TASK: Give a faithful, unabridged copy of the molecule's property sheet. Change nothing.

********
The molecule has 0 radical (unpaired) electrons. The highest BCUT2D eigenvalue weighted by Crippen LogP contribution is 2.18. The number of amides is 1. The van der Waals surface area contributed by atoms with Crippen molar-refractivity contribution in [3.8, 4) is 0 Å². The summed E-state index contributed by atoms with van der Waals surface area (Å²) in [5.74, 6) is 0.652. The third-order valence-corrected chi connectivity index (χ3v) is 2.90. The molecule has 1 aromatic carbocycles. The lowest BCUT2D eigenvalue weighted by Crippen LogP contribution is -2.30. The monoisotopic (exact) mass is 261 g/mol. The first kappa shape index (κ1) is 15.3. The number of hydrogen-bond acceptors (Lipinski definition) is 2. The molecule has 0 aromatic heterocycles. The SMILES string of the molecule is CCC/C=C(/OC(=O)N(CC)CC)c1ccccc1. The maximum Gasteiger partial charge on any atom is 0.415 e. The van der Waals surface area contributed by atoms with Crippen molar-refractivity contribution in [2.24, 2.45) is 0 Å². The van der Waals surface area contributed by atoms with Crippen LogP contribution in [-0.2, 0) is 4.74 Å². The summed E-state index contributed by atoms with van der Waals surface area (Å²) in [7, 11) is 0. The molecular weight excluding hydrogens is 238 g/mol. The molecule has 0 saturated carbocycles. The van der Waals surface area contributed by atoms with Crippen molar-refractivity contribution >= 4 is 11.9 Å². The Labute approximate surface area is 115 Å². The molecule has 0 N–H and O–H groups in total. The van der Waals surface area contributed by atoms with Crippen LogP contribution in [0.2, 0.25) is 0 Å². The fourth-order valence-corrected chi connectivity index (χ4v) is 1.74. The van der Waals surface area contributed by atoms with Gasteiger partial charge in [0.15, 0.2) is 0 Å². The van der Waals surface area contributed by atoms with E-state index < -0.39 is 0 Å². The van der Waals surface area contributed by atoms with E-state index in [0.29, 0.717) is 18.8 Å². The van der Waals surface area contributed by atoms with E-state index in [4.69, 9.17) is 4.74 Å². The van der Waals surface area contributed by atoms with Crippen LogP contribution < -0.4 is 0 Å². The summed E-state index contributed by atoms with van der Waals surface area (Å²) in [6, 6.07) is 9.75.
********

The molecule has 0 radical (unpaired) electrons. The highest BCUT2D eigenvalue weighted by Crippen LogP contribution is 2.18. The number of amides is 1. The van der Waals surface area contributed by atoms with Crippen molar-refractivity contribution in [3.8, 4) is 0 Å². The summed E-state index contributed by atoms with van der Waals surface area (Å²) in [5.74, 6) is 0.652. The third-order valence-corrected chi connectivity index (χ3v) is 2.90. The molecule has 1 aromatic carbocycles. The lowest BCUT2D eigenvalue weighted by Crippen LogP contribution is -2.30. The monoisotopic (exact) mass is 261 g/mol. The first kappa shape index (κ1) is 15.3. The number of hydrogen-bond acceptors (Lipinski definition) is 2. The molecule has 0 aromatic heterocycles. The SMILES string of the molecule is CCC/C=C(/OC(=O)N(CC)CC)c1ccccc1. The maximum Gasteiger partial charge on any atom is 0.415 e. The van der Waals surface area contributed by atoms with Crippen molar-refractivity contribution in [2.24, 2.45) is 0 Å². The van der Waals surface area contributed by atoms with Crippen LogP contribution in [-0.2, 0) is 4.74 Å². The summed E-state index contributed by atoms with van der Waals surface area (Å²) in [7, 11) is 0. The molecular weight excluding hydrogens is 238 g/mol. The molecule has 0 saturated carbocycles. The van der Waals surface area contributed by atoms with Crippen molar-refractivity contribution >= 4 is 11.9 Å². The Labute approximate surface area is 115 Å². The molecule has 0 N–H and O–H groups in total. The van der Waals surface area contributed by atoms with Crippen LogP contribution in [0.2, 0.25) is 0 Å². The fourth-order valence-corrected chi connectivity index (χ4v) is 1.74. The van der Waals surface area contributed by atoms with Gasteiger partial charge in [0.15, 0.2) is 0 Å². The van der Waals surface area contributed by atoms with E-state index < -0.39 is 0 Å². The van der Waals surface area contributed by atoms with E-state index in [0.29, 0.717) is 18.8 Å². The van der Waals surface area contributed by atoms with E-state index in [4.69, 9.17) is 4.74 Å². The van der Waals surface area contributed by atoms with Crippen LogP contribution < -0.4 is 0 Å². The summed E-state index contributed by atoms with van der Waals surface area (Å²) in [6, 6.07) is 9.75.